This Valentine’s Day we have a treat for you! Remember the 3 sisters who pitched their online dating app, Coffee Meets Bagel, on Shark Tank and famously turned down a $30 million dollar offer from billionaire investor Mark Cuban (the highest offer ever made on the show, by the way)? We have an exclusive interview with one of the sisters, cofounder and COO Dawoon Kang, who shares her thoughts on working with 3 sisters who are also cofounders (is it cat fight central or do they actually get along?), why they felt the need to create a dating app that puts women in the driver’s seat, and whether they made the right decision turning down millions of dollars. Plus, we’ll hear what Coffee Meets Bagel has in store for its users this Valentine’s Day (spoiler alert, it’s not too late to find that special date!). Read the full interview on Forbes.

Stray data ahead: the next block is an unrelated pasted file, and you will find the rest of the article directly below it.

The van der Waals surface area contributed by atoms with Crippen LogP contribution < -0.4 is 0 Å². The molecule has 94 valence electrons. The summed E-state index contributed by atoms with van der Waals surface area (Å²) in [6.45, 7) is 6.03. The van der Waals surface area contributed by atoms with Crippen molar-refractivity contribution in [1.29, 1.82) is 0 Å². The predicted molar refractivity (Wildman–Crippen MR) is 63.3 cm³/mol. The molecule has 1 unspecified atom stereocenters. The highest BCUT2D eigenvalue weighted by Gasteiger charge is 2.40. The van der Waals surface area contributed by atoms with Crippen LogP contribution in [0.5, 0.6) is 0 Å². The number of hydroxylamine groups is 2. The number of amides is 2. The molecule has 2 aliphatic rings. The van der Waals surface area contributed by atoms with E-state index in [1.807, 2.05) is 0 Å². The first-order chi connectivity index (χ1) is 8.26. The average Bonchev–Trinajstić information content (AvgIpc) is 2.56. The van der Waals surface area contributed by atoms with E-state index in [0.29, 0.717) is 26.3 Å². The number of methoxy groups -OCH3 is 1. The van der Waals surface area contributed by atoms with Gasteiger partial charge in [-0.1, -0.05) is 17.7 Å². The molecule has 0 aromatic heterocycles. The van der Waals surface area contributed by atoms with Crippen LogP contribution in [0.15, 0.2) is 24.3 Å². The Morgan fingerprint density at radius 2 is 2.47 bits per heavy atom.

#BUILTBYGIRLS Connects Teen Girls To Tech Biz Mentors

#BUILTBYGIRLS finalists with former U.S. CTO Megan Smith

#BUILTBYGIRLS, which runs a national pitch competition for high school girls with startup dreams, just announced a new mobile platform, Wave, that connects teen girls with professional mentors in the tech world. So far, more than 150 men and women have signed up to be mentors, including leaders at companies like Rent the Runway and Spotify.  According to Victoria Marlin, Custom Solutions Manager at #BUILTBYGIRLS, “Wave came out of this very personal revelation on our end that all the best jobs we’ve gotten, and all the best candidates we’ve gotten for open jobs, have come from referrals. There really is this network that you need to get started in a tech career.”  To hear from girls who participated in the beta of Wave, check out our full story on Forbes.

 

The Sisterhood Shines at Women’s Marches Around the Globe

Awesome sign in SF in LED lights!